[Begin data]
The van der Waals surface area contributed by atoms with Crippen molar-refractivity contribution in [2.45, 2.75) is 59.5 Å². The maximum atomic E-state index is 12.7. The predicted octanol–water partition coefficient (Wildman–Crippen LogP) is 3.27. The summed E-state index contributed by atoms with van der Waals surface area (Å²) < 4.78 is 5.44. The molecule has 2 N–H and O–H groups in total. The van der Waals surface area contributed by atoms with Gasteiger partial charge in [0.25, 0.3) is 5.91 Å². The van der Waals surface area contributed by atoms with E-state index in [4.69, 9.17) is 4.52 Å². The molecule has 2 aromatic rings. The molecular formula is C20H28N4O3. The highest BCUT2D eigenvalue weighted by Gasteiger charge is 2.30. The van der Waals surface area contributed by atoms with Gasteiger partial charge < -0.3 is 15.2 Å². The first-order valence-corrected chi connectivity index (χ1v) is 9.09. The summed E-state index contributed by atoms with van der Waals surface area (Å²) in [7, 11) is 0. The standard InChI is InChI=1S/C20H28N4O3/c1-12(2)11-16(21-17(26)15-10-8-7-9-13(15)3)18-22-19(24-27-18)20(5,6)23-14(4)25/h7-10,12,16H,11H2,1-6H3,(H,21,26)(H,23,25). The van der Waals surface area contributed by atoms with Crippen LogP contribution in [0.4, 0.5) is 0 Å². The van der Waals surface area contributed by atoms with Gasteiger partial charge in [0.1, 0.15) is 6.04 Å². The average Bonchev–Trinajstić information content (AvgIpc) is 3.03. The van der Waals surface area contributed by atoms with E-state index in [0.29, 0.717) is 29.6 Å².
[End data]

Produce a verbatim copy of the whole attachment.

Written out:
The van der Waals surface area contributed by atoms with Crippen molar-refractivity contribution in [2.45, 2.75) is 59.5 Å². The maximum atomic E-state index is 12.7. The predicted octanol–water partition coefficient (Wildman–Crippen LogP) is 3.27. The summed E-state index contributed by atoms with van der Waals surface area (Å²) < 4.78 is 5.44. The molecule has 2 N–H and O–H groups in total. The van der Waals surface area contributed by atoms with Gasteiger partial charge in [0.25, 0.3) is 5.91 Å². The van der Waals surface area contributed by atoms with E-state index in [4.69, 9.17) is 4.52 Å². The molecule has 2 aromatic rings. The molecular formula is C20H28N4O3. The highest BCUT2D eigenvalue weighted by Gasteiger charge is 2.30. The van der Waals surface area contributed by atoms with Gasteiger partial charge < -0.3 is 15.2 Å². The first-order valence-corrected chi connectivity index (χ1v) is 9.09. The summed E-state index contributed by atoms with van der Waals surface area (Å²) in [7, 11) is 0. The standard InChI is InChI=1S/C20H28N4O3/c1-12(2)11-16(21-17(26)15-10-8-7-9-13(15)3)18-22-19(24-27-18)20(5,6)23-14(4)25/h7-10,12,16H,11H2,1-6H3,(H,21,26)(H,23,25). The van der Waals surface area contributed by atoms with Crippen LogP contribution in [0.4, 0.5) is 0 Å². The van der Waals surface area contributed by atoms with Gasteiger partial charge in [0.1, 0.15) is 6.04 Å². The average Bonchev–Trinajstić information content (AvgIpc) is 3.03. The van der Waals surface area contributed by atoms with E-state index in [0.29, 0.717) is 29.6 Å².